107. Stewart EA, Schreck CJ, Simons RL (2006) ‘I ain’t gonna let no one disrespect me’: does the code of the street reduce or increase violent victimization among African American adolescents? J Res Crime Delinq 43:427–458CrossRefGoogle Scholar
  108. Taylor TJ, Peterson D, Esbensen F, Freng A (2007) Gang membership as a risk factor for adolescent violent victimization. J Res Crime Delinq 44:351–380CrossRefGoogle Scholar
  109. Taylor TJ, Freng A, Esbensen F, Peterson D (2008) Youth gang membership and serious violent victimization: the importance of lifestyles and routine activities. J Interpers Violence 23:1441–1464CrossRefGoogle Scholar
  110. Tillyer MS, Fisher B, Wilcox P (2011) The effects of school crime prevention on students’ violent victimization, risk perception, and fear of crime: a multilevel opportunity perspective. Justice Q 28:249–277CrossRefGoogle Scholar
  111. Turanovic JJ, Pratt TC (2013) The consequences of maladaptive coping: integrating general strain and self-control theories to specify a causal pathway between victimization and offending. J Quant Criminol 29:321–345CrossRefGoogle Scholar
  112. Turanovic JJ, Pratt TC (2014) “Can’t stop, won’t stop”: self-control, risky lifestyles, and repeat victimization. J Quant Criminol 30:29–56Google Scholar
  113. Udry JR (2003) The National Longitudinal Study of Adolescent Health (Add Health), Waves I and II, 1994–1996; Wave III, 2001–2002 [Machine-readable data file and documentation]. University of North Carolina at Chapel Hill, Carolina Population CenterGoogle Scholar
  114. Vaughn MG, DeLisi M, Beaver KM, Howard MO (2008) Toward a quantitative typology of burglars: a latent profile analysis of career offenders. J Forensic Sci 53:1387–1392Google Scholar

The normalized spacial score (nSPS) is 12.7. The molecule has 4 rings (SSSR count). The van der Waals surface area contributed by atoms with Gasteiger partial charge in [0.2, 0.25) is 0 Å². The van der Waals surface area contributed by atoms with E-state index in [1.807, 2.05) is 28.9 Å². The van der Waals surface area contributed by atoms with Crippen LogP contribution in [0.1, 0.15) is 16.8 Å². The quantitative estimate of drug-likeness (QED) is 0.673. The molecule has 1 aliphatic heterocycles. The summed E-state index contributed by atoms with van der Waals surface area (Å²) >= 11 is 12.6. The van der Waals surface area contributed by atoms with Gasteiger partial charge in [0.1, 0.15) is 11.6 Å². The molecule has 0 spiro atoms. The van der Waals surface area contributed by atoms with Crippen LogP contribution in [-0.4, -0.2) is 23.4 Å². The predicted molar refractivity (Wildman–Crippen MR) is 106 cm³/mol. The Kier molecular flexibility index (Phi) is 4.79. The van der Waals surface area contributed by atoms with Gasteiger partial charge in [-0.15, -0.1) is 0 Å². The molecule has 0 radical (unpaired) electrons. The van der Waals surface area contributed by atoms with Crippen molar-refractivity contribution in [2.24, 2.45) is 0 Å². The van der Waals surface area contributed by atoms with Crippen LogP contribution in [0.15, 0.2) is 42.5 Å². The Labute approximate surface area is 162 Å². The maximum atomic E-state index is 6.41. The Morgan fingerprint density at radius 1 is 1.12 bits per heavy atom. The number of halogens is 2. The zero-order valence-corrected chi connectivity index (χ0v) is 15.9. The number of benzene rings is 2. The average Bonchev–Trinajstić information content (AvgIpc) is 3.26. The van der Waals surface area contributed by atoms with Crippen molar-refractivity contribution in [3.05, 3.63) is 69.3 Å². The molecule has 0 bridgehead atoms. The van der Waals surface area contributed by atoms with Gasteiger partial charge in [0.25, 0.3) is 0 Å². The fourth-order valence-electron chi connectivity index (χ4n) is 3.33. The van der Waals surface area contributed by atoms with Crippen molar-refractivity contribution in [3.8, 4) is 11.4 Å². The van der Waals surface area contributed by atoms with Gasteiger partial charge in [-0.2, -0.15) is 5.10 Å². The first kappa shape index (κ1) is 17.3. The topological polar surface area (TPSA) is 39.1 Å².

115. Walsh A (2002) Biosocial criminology: introduction and integration. Anderson, CincinnatiGoogle Scholar
  116. Ward JH (1963) Hierarchical grouping to optimize and objective function. J Am Stat Assoc 58:236–244CrossRefGoogle Scholar
  117. Whitbeck LB, Hoyt DR, Yoder KA (1999) A risk-amplification model of victimization and depressive symptoms among runaway and homeless adolescents. Am J Community Psychol 27:273–296CrossRefGoogle Scholar
  118. White IR, Royston P, Wood AM (2011) Multiple imputation using chained equations: issues and guidance for practice. Stat Med 30:377–399CrossRefGoogle Scholar
  119. Widom CS (1989) Child abuse, neglect, and violent behavior. Criminology 27:251–271CrossRefGoogle Scholar
  120. Widom CS, Shepard RL (1996) Adult recollections of childhood victimization: part 1. Childhood physical abuse. Psychol Assess 8:412–421CrossRefGoogle Scholar
  121. Wilcox P, Tillyer MS, Fisher BS (2009) Gendered opportunity? School-based adolescent victimization. J Res Crime Delinq 46:245–269CrossRefGoogle Scholar

Copyright information

© Springer Science+Business Media New York 2014

Authors and Affiliations

  • Jillian J. Turanovic
    • 1
    Email author
  • Michael D. Reisig
    • 1
  • Travis C. Pratt
    • 2
  1. 1.School of Criminology and Criminal JusticeArizona State UniversityPhoenixUSA
  2. 2. Corrections InstituteUniversity of CincinnatiCincinnatiUSA

Personalised recommendations